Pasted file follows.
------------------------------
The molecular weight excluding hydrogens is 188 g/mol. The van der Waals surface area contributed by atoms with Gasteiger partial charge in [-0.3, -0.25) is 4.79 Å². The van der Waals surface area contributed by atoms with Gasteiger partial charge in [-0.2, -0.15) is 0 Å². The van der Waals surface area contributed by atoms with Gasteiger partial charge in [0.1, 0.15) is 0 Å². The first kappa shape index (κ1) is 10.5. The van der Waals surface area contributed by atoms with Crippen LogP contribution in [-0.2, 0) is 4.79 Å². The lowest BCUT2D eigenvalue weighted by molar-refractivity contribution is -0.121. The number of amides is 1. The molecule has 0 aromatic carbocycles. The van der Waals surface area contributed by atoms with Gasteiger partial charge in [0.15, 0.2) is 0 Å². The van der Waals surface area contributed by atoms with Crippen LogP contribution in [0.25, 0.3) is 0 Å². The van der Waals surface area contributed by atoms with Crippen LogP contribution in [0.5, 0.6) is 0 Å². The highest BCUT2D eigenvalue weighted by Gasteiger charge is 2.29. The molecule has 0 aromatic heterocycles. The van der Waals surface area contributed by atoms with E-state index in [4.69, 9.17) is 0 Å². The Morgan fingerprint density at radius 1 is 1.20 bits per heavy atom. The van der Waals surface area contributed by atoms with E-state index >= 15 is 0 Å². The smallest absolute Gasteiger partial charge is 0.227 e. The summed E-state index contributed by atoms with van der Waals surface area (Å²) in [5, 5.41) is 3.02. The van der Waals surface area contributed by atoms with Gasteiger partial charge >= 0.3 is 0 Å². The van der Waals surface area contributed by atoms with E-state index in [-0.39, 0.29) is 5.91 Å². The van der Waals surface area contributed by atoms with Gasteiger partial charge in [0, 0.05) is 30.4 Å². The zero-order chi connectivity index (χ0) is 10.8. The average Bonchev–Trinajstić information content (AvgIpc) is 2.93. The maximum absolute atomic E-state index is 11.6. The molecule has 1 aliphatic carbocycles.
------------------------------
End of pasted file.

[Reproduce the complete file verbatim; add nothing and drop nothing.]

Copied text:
The molecular weight excluding hydrogens is 188 g/mol. The van der Waals surface area contributed by atoms with Gasteiger partial charge in [-0.3, -0.25) is 4.79 Å². The van der Waals surface area contributed by atoms with Gasteiger partial charge in [-0.2, -0.15) is 0 Å². The van der Waals surface area contributed by atoms with Gasteiger partial charge in [0.1, 0.15) is 0 Å². The first kappa shape index (κ1) is 10.5. The van der Waals surface area contributed by atoms with Crippen LogP contribution in [-0.2, 0) is 4.79 Å². The lowest BCUT2D eigenvalue weighted by molar-refractivity contribution is -0.121. The number of amides is 1. The molecule has 0 aromatic carbocycles. The van der Waals surface area contributed by atoms with Gasteiger partial charge in [0.15, 0.2) is 0 Å². The van der Waals surface area contributed by atoms with Crippen LogP contribution in [0.25, 0.3) is 0 Å². The van der Waals surface area contributed by atoms with Crippen LogP contribution in [0.5, 0.6) is 0 Å². The highest BCUT2D eigenvalue weighted by Gasteiger charge is 2.29. The molecule has 0 aromatic heterocycles. The van der Waals surface area contributed by atoms with E-state index in [4.69, 9.17) is 0 Å². The Morgan fingerprint density at radius 1 is 1.20 bits per heavy atom. The van der Waals surface area contributed by atoms with E-state index >= 15 is 0 Å². The smallest absolute Gasteiger partial charge is 0.227 e. The summed E-state index contributed by atoms with van der Waals surface area (Å²) in [5, 5.41) is 3.02. The van der Waals surface area contributed by atoms with Gasteiger partial charge >= 0.3 is 0 Å². The van der Waals surface area contributed by atoms with E-state index in [-0.39, 0.29) is 5.91 Å². The van der Waals surface area contributed by atoms with Gasteiger partial charge in [0, 0.05) is 30.4 Å². The zero-order chi connectivity index (χ0) is 10.8. The average Bonchev–Trinajstić information content (AvgIpc) is 2.93. The maximum absolute atomic E-state index is 11.6. The molecule has 1 aliphatic carbocycles.